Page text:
We have all heard about the problem of the oceans getting cluttered up with plastic. Unfortunately, solving the problem of marine plastic pollution is not as simple as picking up all of the pieces of plastic. While a lot of plastic pollution is concentrated in the gyres, it is not floating in a single mass on the surface. Pieces of plastic are distributed vertically, through the water column. Plastic breaks down into tiny particles in the ocean, making clean-up efforts very difficult. One of the many challenges of cleanup is how to remove the plastics from the ocean without also removing or damaging marine life.
The Natural Resources Defense Council website has lots of information related to the problem. They also describe some of the possible solutions as also being problematic. This is what they say about bioplastics and their marketing:
“The term “bioplastics” is increasingly being used to refer to a wide range of products, some of which are primarily or entirely plant-derived, others of which contain fossil-fuel-derived plastic, and all of which might be biodegradable, compostable, recyclable, some combination, or none of the above. While many companies are marketing these products as “green” alternatives to traditional plastics, the reality is more complex. Even biodegradable and compostable plastics are typically designed to break down efficiently only in commercial composting systems; on land or in water, these plastics generally persist long enough to cause potential hazards to water systems and wildlife. Any plastic, regardless of whether it is derived from plants or from fossil fuels, should be properly disposed of, and ideally should be recyclable and/or compostable to avoid the need to landfill.
Besides the issues related to improper disposal, production of bioplastics is also potentially problematic. Corn-based bioplastics are some of the most widely available bioplastics today — while these represent a positive step in the growing market toward finding alternatives to non-renewable, fossil-fuel-derived plastic, they rely on the production of corn, which raises concerns about agricultural impacts on land use, food production and global warming. These production impacts are all significantly reduced by specifying bioplastic products made from waste-based agricultural residues (residues left over after harvest from an existing agricultural land use which would otherwise be treated as waste). Replacing some current plastics with renewable bioplastics (especially those made using agricultural residues) is a promising way to reduce our reliance on fossil fuels, but more research is needed to develop better products which will reduce the reliance on non-renewable resources and address concerns associated with marine plastic pollution”.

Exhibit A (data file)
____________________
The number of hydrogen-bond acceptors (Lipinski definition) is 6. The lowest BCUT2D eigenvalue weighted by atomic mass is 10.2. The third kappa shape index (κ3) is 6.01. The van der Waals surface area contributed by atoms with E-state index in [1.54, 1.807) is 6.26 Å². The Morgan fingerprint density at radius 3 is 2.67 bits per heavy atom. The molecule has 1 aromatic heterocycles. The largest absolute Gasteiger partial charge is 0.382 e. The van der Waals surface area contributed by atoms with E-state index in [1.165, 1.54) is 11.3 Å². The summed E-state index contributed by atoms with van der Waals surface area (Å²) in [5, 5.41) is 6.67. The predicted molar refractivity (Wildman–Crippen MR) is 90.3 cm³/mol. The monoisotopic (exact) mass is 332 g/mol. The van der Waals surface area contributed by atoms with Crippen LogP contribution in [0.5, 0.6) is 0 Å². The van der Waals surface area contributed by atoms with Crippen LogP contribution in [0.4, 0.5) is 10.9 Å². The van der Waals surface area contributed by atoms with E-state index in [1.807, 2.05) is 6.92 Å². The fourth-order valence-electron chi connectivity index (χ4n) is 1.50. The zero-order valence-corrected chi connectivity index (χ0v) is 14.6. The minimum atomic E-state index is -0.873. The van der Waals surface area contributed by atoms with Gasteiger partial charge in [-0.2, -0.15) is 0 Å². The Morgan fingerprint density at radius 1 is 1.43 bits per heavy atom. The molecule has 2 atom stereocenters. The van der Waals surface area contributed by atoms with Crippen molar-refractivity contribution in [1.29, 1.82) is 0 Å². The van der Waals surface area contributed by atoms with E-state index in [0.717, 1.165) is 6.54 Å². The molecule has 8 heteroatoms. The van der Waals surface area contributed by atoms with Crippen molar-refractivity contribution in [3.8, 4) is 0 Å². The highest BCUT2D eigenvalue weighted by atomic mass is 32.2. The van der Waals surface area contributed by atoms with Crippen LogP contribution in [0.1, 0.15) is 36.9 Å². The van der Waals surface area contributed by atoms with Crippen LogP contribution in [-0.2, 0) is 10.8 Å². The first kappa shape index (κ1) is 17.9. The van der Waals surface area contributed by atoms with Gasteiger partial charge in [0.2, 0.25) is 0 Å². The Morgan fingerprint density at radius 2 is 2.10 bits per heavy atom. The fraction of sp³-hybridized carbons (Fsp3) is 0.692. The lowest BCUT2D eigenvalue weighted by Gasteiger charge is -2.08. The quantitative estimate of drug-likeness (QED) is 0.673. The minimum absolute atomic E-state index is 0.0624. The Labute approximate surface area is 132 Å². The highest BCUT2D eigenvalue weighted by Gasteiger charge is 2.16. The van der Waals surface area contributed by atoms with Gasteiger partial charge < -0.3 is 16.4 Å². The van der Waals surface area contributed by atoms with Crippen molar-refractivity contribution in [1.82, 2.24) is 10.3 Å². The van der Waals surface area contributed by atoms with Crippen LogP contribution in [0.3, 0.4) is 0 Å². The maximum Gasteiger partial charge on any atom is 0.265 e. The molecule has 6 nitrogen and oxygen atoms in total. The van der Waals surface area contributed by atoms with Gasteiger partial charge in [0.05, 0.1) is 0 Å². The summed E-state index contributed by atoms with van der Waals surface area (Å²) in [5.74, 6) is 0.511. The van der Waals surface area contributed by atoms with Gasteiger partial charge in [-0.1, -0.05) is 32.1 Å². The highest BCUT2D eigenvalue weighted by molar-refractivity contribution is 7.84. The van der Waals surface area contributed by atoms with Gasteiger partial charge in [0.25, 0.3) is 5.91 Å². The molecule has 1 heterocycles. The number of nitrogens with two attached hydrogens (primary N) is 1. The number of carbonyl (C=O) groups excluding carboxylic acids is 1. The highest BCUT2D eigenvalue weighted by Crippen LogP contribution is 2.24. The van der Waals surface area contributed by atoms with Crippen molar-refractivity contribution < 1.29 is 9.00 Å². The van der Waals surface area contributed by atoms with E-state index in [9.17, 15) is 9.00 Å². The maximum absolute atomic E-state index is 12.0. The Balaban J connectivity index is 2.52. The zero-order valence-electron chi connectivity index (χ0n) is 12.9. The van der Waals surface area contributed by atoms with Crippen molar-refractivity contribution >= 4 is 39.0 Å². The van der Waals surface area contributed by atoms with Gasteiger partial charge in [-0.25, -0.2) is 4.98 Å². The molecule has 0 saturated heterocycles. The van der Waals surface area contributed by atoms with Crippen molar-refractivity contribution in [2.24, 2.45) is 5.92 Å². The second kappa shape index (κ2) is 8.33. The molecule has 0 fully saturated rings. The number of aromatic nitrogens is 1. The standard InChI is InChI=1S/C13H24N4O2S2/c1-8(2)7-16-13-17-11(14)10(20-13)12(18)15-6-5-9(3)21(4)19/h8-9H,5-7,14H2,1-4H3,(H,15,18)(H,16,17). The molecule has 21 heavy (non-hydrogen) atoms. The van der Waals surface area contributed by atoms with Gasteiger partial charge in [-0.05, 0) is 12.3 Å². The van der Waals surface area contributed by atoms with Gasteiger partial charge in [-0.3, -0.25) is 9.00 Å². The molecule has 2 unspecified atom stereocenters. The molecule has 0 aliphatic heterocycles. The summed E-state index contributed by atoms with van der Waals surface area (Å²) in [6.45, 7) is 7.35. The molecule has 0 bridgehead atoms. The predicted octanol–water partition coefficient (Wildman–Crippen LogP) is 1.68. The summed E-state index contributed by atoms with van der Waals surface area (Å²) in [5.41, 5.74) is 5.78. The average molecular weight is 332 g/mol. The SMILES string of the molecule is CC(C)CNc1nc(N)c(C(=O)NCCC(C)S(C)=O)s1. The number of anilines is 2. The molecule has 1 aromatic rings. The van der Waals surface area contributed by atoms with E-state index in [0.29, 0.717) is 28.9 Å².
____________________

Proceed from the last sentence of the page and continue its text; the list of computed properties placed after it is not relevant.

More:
Interesting food for thought, so bioplastics do not seem to offer a solution. What we need to do is stop putting plastics into the oceans and try to get the plastic out that is already there.
The Ocean Clean up organization believe they have found a viable way to proceed with the removal part of my great plan, and have launched a crowdfunding appeal to raise the money to put their idea into full production. 19-year-old Boyan Slat has been leading a team that have designed a system that helps the ocean to clean itself. The system uses a series of solid floating barriers that are placed in the ocean. The currents and wind force the ocean to pass under the barriers, but anything that floats or is neutral in the water (plastic for example) cannot pass and so is collected in the boom. The plastic collected can then be reused. The website has a more detailed explanation and a glossy video.
This concentration of the waste means that it can then be removed from the booms easily, and at much lower cost both economically and environmentally that using other methods. Check out the concept here.
So all they need is to raise $2 million to step up into the next phase. At the time of writing the crowdfunding campaign has raised more than $765,000, and with 80 days to go it looks hopeful to me. If you have a few quid to spare it might be a good investment.
Readers might like to have a look at a post I wrote earlier this year about the INSS meeting in Charlotte. The post includes a review and photos of an art installation called “The Real Toy Story”, that includes a giant baby stuffed with waste plastic taken from the sea.